While EVs will likely mitigate climate risk, they pose a new kind of risk for automakers: the risk that they will be asked to pay bribes to obtain the raw materials used to power EV battery cells. A typical EV requires six times the mineral inputs of a conventional car. Extractive industries have historically faced high corruption risk, with one study finding that one in five cases of transnational bribery occurs in the extractive sector. There is no reason to believe that extracting minerals such as cobalt and lithium, which are critical to EV battery performance, will be any different. As much as 70 percent of the world’s cobalt supply is mined in the Democratic Republic of the Congo, which ranked 170 out of the 180 countries and territories surveyed for their perceived public sector corruption by Transparency International (TI). Most lithium is currently produced in less corruption-prone countries, such as Australia (TI rank 11) and Chile (TI rank 25) but, as demand for lithium skyrockets, automakers might find themselves turning to higher risk countries such as Argentina (TI rank 78) or Zimbabwe (TI rank 157) for their supplies. Bribery risk is present even if the automaker isn’t engaged in extracting the minerals itself. In an analogous case, in December 2016, a Brazilian chemical company resolved allegations with U.S. authorities that it had bribed Brazilian officials to obtain raw materials for its products from the country’s national oil company at a more favorable price. Especially as they turn to direct production of EV batteries, automakers should revisit and update their third-party due diligence procedures and other compliance measures to mitigate corruption risk in their battery supply chains.
U.S. sanctions and export controls targeting China continue to cripple the semiconductor industry and the auto manufacturers that rely on it. Dating back to the Obama administration, and reaching new heights in the Trump and Biden administrations, the national security measures that have been imposed against China have severely restricted global access to and development of semiconductors. And while the pandemic has exacerbated this shortage, and the Biden administration is pushing for increased investments and developments in U.S. semiconductor production, the ongoing shortage is the industry’s reality for the foreseeable future. The U.S. government’s deployment of export controls, sanctions, and other national security-related tools targeting China will further constrain the semiconductor industry, even after supply chain issues connected to the pandemic are resolved.
The DOJ Antitrust Division continues to prioritize criminal enforcement of anticompetitive conduct in labor markets, including investigating and prosecuting “no poach,” or non-solicit, agreements among companies that compete for labor. In October 2016, the FTC and DOJ announced a change in policy to criminally charge companies and executives that enter into standalone agreements not to hire or solicit employees from each other. Since that time, DOJ has opened several investigations and brought criminal charges against companies and individual executives for allegedly entering such agreements with competitors that effectively lower wages or divide the market. The Biden administration has reiterated its continued priority of antitrust enforcement in labor markets in its Executive Order on Promoting Competition in the American Economy and through policy statements and other public remarks by DOJ Antitrust Division leadership. While the criminal charges to date have been limited to healthcare and engineering services industries, no industry is immune. And, unlike other competition violations, companies do not need to compete in their sale of goods and services to be considered competitors for employees. The trend is expanding—antitrust enforcers across jurisdictions are pursuing anticompetitive conduct in labor markets as a priority.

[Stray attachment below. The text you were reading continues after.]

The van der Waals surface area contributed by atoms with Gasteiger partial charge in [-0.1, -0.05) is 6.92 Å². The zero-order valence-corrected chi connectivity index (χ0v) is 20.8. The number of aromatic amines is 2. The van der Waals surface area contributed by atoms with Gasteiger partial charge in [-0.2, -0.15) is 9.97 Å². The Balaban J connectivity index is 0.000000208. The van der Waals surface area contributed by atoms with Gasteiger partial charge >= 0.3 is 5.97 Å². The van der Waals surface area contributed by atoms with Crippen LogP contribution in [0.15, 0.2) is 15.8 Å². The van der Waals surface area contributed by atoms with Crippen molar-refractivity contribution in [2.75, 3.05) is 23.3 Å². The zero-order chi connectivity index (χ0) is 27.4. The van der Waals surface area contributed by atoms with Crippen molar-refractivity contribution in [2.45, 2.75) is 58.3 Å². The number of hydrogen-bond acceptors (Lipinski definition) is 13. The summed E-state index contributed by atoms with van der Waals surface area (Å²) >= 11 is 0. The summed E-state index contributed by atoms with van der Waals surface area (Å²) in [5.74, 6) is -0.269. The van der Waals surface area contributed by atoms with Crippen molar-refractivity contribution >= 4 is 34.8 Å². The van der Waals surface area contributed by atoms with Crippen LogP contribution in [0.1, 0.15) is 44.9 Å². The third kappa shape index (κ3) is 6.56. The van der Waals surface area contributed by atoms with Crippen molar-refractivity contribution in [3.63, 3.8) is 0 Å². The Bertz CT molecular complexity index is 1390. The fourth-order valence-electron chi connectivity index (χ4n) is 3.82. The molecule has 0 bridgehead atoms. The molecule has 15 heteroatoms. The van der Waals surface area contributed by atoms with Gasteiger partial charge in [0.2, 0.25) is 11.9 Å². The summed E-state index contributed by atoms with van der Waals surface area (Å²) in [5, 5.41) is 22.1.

U.S. patent holders can file a complaint with the U.S. International Trade Commission (ITC) to seek an exclusion order directing U.S. Customs and Border Patrol to stop infringing goods from entering the United States and a cease and desist order against the importers and U.S. sellers of the infringing goods. In 2021, the ITC received 82 new complaints, which was much higher than the annual average of 65 complaints in 2016–2020. About 10 percent of the complaints involved products in the automotive, manufacturing, and transportation technology area and 25 percent involved computer and telecommunications products, some of which are incorporated into vehicles. For example, recent complaints accused certain integrated circuits for vehicle components, navigation systems, and vehicle control systems of patent infringement. As vehicles become more equipped with computer and networking technology, we expect the number of ITC complaints against the automotive industry to increase. In particular, autonomous driving technology is likely to implicate a new generation of patent infringement allegations.